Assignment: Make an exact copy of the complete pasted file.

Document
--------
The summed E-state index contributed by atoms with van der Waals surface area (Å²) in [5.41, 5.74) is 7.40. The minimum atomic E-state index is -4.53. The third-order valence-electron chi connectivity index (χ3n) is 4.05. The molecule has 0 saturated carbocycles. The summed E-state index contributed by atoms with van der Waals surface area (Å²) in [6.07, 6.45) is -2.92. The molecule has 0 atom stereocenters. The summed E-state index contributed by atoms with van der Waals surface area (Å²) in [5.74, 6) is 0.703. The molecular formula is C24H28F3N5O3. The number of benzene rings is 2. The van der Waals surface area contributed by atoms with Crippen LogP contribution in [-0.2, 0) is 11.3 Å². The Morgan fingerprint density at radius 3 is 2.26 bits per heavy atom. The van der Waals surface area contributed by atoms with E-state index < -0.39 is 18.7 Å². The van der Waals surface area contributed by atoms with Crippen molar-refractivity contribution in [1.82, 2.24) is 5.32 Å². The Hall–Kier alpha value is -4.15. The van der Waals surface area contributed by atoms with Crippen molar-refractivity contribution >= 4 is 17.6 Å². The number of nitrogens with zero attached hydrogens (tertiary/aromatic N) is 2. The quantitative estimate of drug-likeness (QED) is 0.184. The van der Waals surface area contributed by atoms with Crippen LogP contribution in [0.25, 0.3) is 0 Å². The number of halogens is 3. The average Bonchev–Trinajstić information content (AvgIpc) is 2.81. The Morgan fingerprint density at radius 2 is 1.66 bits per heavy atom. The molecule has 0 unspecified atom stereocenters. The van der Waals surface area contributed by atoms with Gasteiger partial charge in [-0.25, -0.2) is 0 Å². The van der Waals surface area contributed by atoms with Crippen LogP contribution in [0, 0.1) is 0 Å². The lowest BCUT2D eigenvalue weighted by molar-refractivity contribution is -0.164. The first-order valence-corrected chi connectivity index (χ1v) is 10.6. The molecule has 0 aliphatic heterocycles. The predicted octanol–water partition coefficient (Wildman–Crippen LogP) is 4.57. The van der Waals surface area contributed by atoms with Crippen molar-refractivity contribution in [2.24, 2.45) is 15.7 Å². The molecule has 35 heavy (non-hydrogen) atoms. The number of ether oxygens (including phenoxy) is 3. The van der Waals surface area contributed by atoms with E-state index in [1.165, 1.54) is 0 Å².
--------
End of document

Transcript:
The summed E-state index contributed by atoms with van der Waals surface area (Å²) in [5.41, 5.74) is 7.40. The minimum atomic E-state index is -4.53. The third-order valence-electron chi connectivity index (χ3n) is 4.05. The molecule has 0 saturated carbocycles. The summed E-state index contributed by atoms with van der Waals surface area (Å²) in [6.07, 6.45) is -2.92. The molecule has 0 atom stereocenters. The summed E-state index contributed by atoms with van der Waals surface area (Å²) in [5.74, 6) is 0.703. The molecular formula is C24H28F3N5O3. The number of benzene rings is 2. The van der Waals surface area contributed by atoms with Crippen LogP contribution in [-0.2, 0) is 11.3 Å². The Morgan fingerprint density at radius 3 is 2.26 bits per heavy atom. The van der Waals surface area contributed by atoms with E-state index < -0.39 is 18.7 Å². The van der Waals surface area contributed by atoms with Crippen molar-refractivity contribution in [1.82, 2.24) is 5.32 Å². The Hall–Kier alpha value is -4.15. The van der Waals surface area contributed by atoms with Crippen molar-refractivity contribution >= 4 is 17.6 Å². The number of nitrogens with zero attached hydrogens (tertiary/aromatic N) is 2. The quantitative estimate of drug-likeness (QED) is 0.184. The van der Waals surface area contributed by atoms with Crippen LogP contribution in [0.25, 0.3) is 0 Å². The number of halogens is 3. The average Bonchev–Trinajstić information content (AvgIpc) is 2.81. The Morgan fingerprint density at radius 2 is 1.66 bits per heavy atom. The molecule has 0 unspecified atom stereocenters. The van der Waals surface area contributed by atoms with Gasteiger partial charge in [-0.25, -0.2) is 0 Å². The van der Waals surface area contributed by atoms with Crippen LogP contribution in [0, 0.1) is 0 Å². The lowest BCUT2D eigenvalue weighted by molar-refractivity contribution is -0.164. The first-order valence-corrected chi connectivity index (χ1v) is 10.6. The molecule has 0 aliphatic heterocycles. The predicted octanol–water partition coefficient (Wildman–Crippen LogP) is 4.57. The van der Waals surface area contributed by atoms with Crippen molar-refractivity contribution in [2.24, 2.45) is 15.7 Å². The molecule has 35 heavy (non-hydrogen) atoms. The number of ether oxygens (including phenoxy) is 3. The van der Waals surface area contributed by atoms with E-state index in [1.165, 1.54) is 0 Å².